} else {
theLongestString= x;
}
return theLongestString;
}
```

Look carefully at your *if*. It is committing a side effect! It is changing a variable that is outside its scope.

You may say: “*It’s not that bad. After all, it is a local variable, a variable declared within the function*”. If you’re going to get a functional mindset, you can’t let it go. If you want to become an extreme functional developer, you should use a functional approach wherever it is possible.

Use the ternary operator instead of the *if* statement, and rewrite your function as follows:

```
function getTheLongestString(x, y) {
return ( x.length < y.length ? y : x );
}
```

Your code will be more concise, and you don’t risk commiting side effects.

#
**VIII — Thou shalt replace loops with Higher-Order functions**

Even loops are a source of side effects. Consider the following function definition:

```
function getTheLongestStringInAList(stringList) {
let theLongestString = "";
for (let i=0; i < stringList.length; i++) {
if (stringList[i].length > theLongestString.length) {
theLongestString = stringList[i];
}
}
return theLongestString;
}
```

Your loop is changing variables, and you might lose control of this soon. You should avoid loops because of their harmfulness for your code’s purity. You should use Higher-Order functions like *map()*, *filter()*, and *reduce()* (or the equivalent in your favorite language).

Rewrite your function as follows:

```
function getTheLongestStringInAList(stringList) {
return stringList.reduce(
(theLongestString, currentString) =>
currentString.length > theLongestString.length ?
currentString
:
theLongestString
,
""
);
}
```

You can do even better by composing your functions:

```
function getTheLongestStringInAList(stringList) {
return stringList.reduce(getTheLongestString, "");
}
```

Everything will be easier.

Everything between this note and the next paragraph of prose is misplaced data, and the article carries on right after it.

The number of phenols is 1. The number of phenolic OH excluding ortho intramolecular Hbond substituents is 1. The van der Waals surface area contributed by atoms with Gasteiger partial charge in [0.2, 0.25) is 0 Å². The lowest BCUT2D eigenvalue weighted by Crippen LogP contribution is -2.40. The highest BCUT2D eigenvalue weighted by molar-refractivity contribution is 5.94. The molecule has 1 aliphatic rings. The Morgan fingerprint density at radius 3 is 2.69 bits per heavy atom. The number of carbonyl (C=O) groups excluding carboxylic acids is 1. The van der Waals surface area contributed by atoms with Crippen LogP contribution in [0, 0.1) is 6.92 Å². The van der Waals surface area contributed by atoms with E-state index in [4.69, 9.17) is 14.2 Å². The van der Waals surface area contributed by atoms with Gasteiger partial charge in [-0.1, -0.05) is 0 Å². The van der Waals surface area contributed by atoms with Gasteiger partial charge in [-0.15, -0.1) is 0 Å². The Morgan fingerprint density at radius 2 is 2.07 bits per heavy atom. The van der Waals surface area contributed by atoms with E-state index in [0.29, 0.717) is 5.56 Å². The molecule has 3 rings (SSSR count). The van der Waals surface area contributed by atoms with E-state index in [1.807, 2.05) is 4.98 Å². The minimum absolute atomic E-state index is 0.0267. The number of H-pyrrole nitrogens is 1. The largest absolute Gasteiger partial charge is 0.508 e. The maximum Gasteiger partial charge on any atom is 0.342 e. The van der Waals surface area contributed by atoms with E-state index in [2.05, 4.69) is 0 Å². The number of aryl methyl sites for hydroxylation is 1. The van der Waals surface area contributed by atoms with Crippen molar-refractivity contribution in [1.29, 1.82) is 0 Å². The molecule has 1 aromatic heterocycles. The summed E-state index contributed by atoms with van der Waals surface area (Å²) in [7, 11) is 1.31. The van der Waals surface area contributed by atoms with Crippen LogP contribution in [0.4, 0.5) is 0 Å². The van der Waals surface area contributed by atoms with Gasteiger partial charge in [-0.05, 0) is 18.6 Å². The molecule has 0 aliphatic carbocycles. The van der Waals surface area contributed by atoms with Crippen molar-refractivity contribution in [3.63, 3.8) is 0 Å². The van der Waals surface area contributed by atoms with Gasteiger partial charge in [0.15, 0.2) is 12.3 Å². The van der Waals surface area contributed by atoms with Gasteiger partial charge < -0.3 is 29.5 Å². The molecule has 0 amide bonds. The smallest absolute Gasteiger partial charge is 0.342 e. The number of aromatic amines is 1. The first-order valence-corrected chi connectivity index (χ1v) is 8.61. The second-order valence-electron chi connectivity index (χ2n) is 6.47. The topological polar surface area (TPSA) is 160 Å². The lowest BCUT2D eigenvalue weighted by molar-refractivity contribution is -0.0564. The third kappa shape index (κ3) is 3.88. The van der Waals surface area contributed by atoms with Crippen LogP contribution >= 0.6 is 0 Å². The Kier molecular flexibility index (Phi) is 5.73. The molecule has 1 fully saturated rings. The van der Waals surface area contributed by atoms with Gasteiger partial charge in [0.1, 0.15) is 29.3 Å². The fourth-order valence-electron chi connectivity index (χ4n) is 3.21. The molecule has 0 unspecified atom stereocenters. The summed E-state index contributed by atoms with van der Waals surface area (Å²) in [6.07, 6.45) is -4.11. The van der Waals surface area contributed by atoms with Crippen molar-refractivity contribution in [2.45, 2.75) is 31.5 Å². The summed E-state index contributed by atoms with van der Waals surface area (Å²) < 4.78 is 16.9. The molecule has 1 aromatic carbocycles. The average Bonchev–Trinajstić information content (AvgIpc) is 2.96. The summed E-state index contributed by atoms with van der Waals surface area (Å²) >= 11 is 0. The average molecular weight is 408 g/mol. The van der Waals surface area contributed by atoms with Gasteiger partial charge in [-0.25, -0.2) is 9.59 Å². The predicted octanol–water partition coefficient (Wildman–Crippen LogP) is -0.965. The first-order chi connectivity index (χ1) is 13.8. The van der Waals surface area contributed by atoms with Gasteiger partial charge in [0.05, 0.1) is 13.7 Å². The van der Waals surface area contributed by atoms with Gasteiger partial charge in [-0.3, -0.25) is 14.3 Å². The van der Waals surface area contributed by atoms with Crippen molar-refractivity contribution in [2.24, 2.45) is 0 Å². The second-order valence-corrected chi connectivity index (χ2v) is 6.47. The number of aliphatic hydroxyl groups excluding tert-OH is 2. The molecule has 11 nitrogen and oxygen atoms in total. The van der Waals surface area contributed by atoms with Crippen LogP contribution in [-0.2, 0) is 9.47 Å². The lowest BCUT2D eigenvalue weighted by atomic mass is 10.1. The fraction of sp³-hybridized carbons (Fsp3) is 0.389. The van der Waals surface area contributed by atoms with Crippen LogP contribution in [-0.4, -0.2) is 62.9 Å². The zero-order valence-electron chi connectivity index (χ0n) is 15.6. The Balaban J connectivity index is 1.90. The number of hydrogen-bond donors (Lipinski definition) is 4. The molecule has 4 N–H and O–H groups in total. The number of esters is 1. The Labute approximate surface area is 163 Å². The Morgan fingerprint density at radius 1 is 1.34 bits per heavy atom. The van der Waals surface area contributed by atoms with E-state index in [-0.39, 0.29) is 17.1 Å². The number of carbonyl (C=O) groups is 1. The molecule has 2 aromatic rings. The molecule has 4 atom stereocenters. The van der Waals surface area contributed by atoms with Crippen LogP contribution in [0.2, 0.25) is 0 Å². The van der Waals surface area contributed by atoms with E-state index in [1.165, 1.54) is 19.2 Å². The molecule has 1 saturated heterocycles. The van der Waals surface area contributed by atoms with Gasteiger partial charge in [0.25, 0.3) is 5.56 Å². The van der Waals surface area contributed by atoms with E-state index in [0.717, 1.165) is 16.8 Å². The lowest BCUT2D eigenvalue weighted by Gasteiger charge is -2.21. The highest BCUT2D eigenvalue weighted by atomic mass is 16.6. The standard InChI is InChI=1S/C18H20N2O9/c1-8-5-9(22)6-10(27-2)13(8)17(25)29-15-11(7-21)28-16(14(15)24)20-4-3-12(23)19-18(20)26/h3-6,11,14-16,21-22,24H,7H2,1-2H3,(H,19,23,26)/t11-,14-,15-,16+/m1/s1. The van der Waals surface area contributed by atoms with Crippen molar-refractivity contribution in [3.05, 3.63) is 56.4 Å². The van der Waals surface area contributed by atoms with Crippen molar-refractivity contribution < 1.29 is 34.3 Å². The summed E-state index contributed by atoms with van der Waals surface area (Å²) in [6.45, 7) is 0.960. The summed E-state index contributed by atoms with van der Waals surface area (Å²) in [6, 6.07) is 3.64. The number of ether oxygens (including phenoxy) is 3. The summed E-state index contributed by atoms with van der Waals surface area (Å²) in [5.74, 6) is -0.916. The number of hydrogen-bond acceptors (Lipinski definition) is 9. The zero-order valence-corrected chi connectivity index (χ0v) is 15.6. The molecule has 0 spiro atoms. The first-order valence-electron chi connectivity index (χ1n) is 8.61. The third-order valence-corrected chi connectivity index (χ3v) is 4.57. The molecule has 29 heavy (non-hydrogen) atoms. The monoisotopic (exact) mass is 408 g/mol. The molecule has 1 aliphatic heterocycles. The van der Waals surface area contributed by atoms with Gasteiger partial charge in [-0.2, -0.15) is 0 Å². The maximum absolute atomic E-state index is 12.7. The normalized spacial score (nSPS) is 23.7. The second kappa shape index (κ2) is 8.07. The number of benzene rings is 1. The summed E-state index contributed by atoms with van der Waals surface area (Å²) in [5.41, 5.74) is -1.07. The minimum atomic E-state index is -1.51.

If your language doesn’t support those Higher-Order functions or you don’t understand them, you can use recursion instead of loops:

```
function getTheLongestStringInAList(stringList) {
let firstString = stringList[0];
let remainingList = stringList.slice(1);
return remainingList.length === 0 ?
firstString
:
getTheLongestString(firstString, getTheLongestStringInAList(remainingList));
}
```

Your functional mindset will gain a lot from it.

#
**IX — Your variables must be constants**

And since we said that changing parameters and variables is a risk for your functional mindset, why are you still using variables?

If you want to become a fully functional developer, you shouldn’t rely on variables. Variables don’t have to change. They should be immutable. They are just placeholders for values. They are constants.

So, rewrite your functions as in the following example:

```
function getTheLongestStringInAList(stringList) {
const firstString = stringList[0];
const remainingList = stringList.slice(1);
return remainingList.length === 0 ?
firstString
:
getTheLongestString(firstString, getTheLongestStringInAList(remainingList));
}
```

Make sure that your programming language has real constants and not just constant references as in JavaScript.

#
**X — Thou shalt not use variables at all**

If you want to reach an extreme functional mindset, you should totally give up variables. They are useless. They are obstacles along your way to the functional perfection: a program is a mathematical expression!

Your function should look like the following:

```
function getTheLongestStringInAList(stringList) {
return stringList.slice(1).length === 0 ?
stringList[0]
:
getTheLongestString(
stringList[0],
getTheLongestStringInAList(stringList.slice(1))
);
}
```

Or even better, like so:

```
const getTheLongestStringInAList = (stringList) =>
stringList.slice(1).length === 0 ?
stringList[0]
:
getTheLongestString(stringList[0], getTheLongestStringInAList(stringList.slice(1)));
```

👏 Congratulations! Welcome to Lisp.👏

Now, follow this Decalogue, and the functional heaven will be yours. You have no excuse.

*This post was originally published on my Medium profile*